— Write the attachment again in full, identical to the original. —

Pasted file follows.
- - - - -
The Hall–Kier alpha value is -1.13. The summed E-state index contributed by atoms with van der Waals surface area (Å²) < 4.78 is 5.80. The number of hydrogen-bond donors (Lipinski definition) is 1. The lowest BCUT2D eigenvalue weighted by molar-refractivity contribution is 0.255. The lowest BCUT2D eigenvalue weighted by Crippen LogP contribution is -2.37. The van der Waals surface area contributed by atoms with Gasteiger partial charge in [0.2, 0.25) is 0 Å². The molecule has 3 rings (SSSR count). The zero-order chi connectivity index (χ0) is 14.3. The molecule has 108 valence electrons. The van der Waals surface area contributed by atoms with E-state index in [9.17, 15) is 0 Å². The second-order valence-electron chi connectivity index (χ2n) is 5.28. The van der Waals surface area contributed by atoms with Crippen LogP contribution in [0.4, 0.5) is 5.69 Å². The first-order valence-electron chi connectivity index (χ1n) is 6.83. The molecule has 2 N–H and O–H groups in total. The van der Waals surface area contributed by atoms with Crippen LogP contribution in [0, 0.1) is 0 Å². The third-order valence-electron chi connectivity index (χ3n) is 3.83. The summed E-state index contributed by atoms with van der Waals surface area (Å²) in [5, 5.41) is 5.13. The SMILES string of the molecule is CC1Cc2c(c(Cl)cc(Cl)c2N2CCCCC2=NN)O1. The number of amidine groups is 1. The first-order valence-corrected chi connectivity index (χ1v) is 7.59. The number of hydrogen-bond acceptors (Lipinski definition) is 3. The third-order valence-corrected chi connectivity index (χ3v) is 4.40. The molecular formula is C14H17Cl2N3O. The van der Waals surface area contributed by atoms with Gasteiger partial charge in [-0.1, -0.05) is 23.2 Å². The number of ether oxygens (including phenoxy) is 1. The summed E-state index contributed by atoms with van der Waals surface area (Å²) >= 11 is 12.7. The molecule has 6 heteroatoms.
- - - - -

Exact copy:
The Hall–Kier alpha value is -1.13. The summed E-state index contributed by atoms with van der Waals surface area (Å²) < 4.78 is 5.80. The number of hydrogen-bond donors (Lipinski definition) is 1. The lowest BCUT2D eigenvalue weighted by molar-refractivity contribution is 0.255. The lowest BCUT2D eigenvalue weighted by Crippen LogP contribution is -2.37. The van der Waals surface area contributed by atoms with Gasteiger partial charge in [0.2, 0.25) is 0 Å². The molecule has 3 rings (SSSR count). The zero-order chi connectivity index (χ0) is 14.3. The molecule has 108 valence electrons. The van der Waals surface area contributed by atoms with E-state index in [9.17, 15) is 0 Å². The second-order valence-electron chi connectivity index (χ2n) is 5.28. The van der Waals surface area contributed by atoms with Crippen LogP contribution in [0.4, 0.5) is 5.69 Å². The first-order valence-electron chi connectivity index (χ1n) is 6.83. The molecule has 2 N–H and O–H groups in total. The van der Waals surface area contributed by atoms with Crippen LogP contribution in [0, 0.1) is 0 Å². The third-order valence-electron chi connectivity index (χ3n) is 3.83. The summed E-state index contributed by atoms with van der Waals surface area (Å²) in [5, 5.41) is 5.13. The SMILES string of the molecule is CC1Cc2c(c(Cl)cc(Cl)c2N2CCCCC2=NN)O1. The number of amidine groups is 1. The first-order valence-corrected chi connectivity index (χ1v) is 7.59. The number of hydrogen-bond acceptors (Lipinski definition) is 3. The third-order valence-corrected chi connectivity index (χ3v) is 4.40. The molecular formula is C14H17Cl2N3O. The van der Waals surface area contributed by atoms with Gasteiger partial charge in [-0.1, -0.05) is 23.2 Å². The number of ether oxygens (including phenoxy) is 1. The summed E-state index contributed by atoms with van der Waals surface area (Å²) >= 11 is 12.7. The molecule has 6 heteroatoms.